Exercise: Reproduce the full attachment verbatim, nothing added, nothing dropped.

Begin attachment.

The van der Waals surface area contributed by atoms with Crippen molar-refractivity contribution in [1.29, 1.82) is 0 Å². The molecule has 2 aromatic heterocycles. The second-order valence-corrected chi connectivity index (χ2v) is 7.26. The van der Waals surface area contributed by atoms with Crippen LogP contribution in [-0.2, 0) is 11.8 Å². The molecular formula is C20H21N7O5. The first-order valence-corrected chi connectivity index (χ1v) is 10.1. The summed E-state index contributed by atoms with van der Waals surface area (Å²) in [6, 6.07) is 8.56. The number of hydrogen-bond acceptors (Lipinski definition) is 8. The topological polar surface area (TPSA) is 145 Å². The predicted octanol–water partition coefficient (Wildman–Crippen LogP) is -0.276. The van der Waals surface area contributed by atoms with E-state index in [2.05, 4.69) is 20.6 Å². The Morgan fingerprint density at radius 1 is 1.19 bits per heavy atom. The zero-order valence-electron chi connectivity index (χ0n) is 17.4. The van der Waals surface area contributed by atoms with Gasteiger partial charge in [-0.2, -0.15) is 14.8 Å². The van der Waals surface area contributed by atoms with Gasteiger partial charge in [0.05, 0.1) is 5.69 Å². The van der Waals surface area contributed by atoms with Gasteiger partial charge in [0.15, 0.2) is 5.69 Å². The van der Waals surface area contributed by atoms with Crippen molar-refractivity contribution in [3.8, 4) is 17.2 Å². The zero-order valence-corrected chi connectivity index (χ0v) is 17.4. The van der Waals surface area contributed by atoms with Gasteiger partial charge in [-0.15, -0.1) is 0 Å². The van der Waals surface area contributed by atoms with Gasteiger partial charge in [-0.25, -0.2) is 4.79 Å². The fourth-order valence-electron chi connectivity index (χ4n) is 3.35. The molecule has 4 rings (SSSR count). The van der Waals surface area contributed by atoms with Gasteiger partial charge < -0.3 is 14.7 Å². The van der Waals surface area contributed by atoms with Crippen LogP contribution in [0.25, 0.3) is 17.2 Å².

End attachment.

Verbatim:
The van der Waals surface area contributed by atoms with Crippen molar-refractivity contribution in [1.29, 1.82) is 0 Å². The molecule has 2 aromatic heterocycles. The second-order valence-corrected chi connectivity index (χ2v) is 7.26. The van der Waals surface area contributed by atoms with Crippen LogP contribution in [-0.2, 0) is 11.8 Å². The molecular formula is C20H21N7O5. The first-order valence-corrected chi connectivity index (χ1v) is 10.1. The summed E-state index contributed by atoms with van der Waals surface area (Å²) in [6, 6.07) is 8.56. The number of hydrogen-bond acceptors (Lipinski definition) is 8. The topological polar surface area (TPSA) is 145 Å². The predicted octanol–water partition coefficient (Wildman–Crippen LogP) is -0.276. The van der Waals surface area contributed by atoms with E-state index in [2.05, 4.69) is 20.6 Å². The Morgan fingerprint density at radius 1 is 1.19 bits per heavy atom. The zero-order valence-electron chi connectivity index (χ0n) is 17.4. The van der Waals surface area contributed by atoms with Gasteiger partial charge in [-0.2, -0.15) is 14.8 Å². The van der Waals surface area contributed by atoms with Gasteiger partial charge in [0.05, 0.1) is 5.69 Å². The van der Waals surface area contributed by atoms with Gasteiger partial charge in [0.15, 0.2) is 5.69 Å². The van der Waals surface area contributed by atoms with Crippen molar-refractivity contribution in [3.8, 4) is 17.2 Å². The zero-order valence-corrected chi connectivity index (χ0v) is 17.4. The van der Waals surface area contributed by atoms with Gasteiger partial charge in [-0.15, -0.1) is 0 Å². The van der Waals surface area contributed by atoms with Gasteiger partial charge in [-0.25, -0.2) is 4.79 Å². The fourth-order valence-electron chi connectivity index (χ4n) is 3.35. The molecule has 4 rings (SSSR count). The van der Waals surface area contributed by atoms with Gasteiger partial charge < -0.3 is 14.7 Å². The van der Waals surface area contributed by atoms with Crippen LogP contribution in [0.25, 0.3) is 17.2 Å².